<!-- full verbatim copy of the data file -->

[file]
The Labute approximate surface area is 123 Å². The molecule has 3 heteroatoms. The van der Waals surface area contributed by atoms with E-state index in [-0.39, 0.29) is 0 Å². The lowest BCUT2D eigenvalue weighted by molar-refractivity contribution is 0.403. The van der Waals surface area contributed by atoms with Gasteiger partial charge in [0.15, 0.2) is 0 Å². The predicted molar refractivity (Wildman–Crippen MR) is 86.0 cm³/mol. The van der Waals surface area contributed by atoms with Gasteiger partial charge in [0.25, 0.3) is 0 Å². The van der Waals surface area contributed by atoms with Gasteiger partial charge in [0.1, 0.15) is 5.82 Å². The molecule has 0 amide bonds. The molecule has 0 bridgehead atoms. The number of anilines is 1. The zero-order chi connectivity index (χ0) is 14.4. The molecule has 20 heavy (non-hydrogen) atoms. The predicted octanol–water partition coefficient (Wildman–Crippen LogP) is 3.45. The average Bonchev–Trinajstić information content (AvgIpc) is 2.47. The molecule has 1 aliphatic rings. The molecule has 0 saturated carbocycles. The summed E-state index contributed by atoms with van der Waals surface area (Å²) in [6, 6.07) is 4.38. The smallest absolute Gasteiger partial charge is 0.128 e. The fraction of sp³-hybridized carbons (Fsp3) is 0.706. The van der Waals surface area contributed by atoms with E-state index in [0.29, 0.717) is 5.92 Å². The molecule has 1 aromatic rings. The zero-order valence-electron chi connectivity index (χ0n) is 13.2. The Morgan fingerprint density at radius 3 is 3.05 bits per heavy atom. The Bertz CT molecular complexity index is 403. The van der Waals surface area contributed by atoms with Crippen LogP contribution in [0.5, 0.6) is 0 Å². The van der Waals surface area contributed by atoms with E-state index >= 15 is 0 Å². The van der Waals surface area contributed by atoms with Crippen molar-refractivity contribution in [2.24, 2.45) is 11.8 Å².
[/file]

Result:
The Labute approximate surface area is 123 Å². The molecule has 3 heteroatoms. The van der Waals surface area contributed by atoms with E-state index in [-0.39, 0.29) is 0 Å². The lowest BCUT2D eigenvalue weighted by molar-refractivity contribution is 0.403. The van der Waals surface area contributed by atoms with Gasteiger partial charge in [0.15, 0.2) is 0 Å². The predicted molar refractivity (Wildman–Crippen MR) is 86.0 cm³/mol. The van der Waals surface area contributed by atoms with Gasteiger partial charge in [0.25, 0.3) is 0 Å². The van der Waals surface area contributed by atoms with Gasteiger partial charge in [0.1, 0.15) is 5.82 Å². The molecule has 0 amide bonds. The molecule has 0 bridgehead atoms. The number of anilines is 1. The zero-order chi connectivity index (χ0) is 14.4. The molecule has 20 heavy (non-hydrogen) atoms. The predicted octanol–water partition coefficient (Wildman–Crippen LogP) is 3.45. The average Bonchev–Trinajstić information content (AvgIpc) is 2.47. The molecule has 1 aliphatic rings. The molecule has 0 saturated carbocycles. The summed E-state index contributed by atoms with van der Waals surface area (Å²) in [6, 6.07) is 4.38. The smallest absolute Gasteiger partial charge is 0.128 e. The fraction of sp³-hybridized carbons (Fsp3) is 0.706. The van der Waals surface area contributed by atoms with E-state index in [0.29, 0.717) is 5.92 Å². The molecule has 1 aromatic rings. The zero-order valence-electron chi connectivity index (χ0n) is 13.2. The Morgan fingerprint density at radius 3 is 3.05 bits per heavy atom. The Bertz CT molecular complexity index is 403. The van der Waals surface area contributed by atoms with Crippen LogP contribution in [0.5, 0.6) is 0 Å². The van der Waals surface area contributed by atoms with E-state index >= 15 is 0 Å². The van der Waals surface area contributed by atoms with Crippen molar-refractivity contribution in [2.24, 2.45) is 11.8 Å².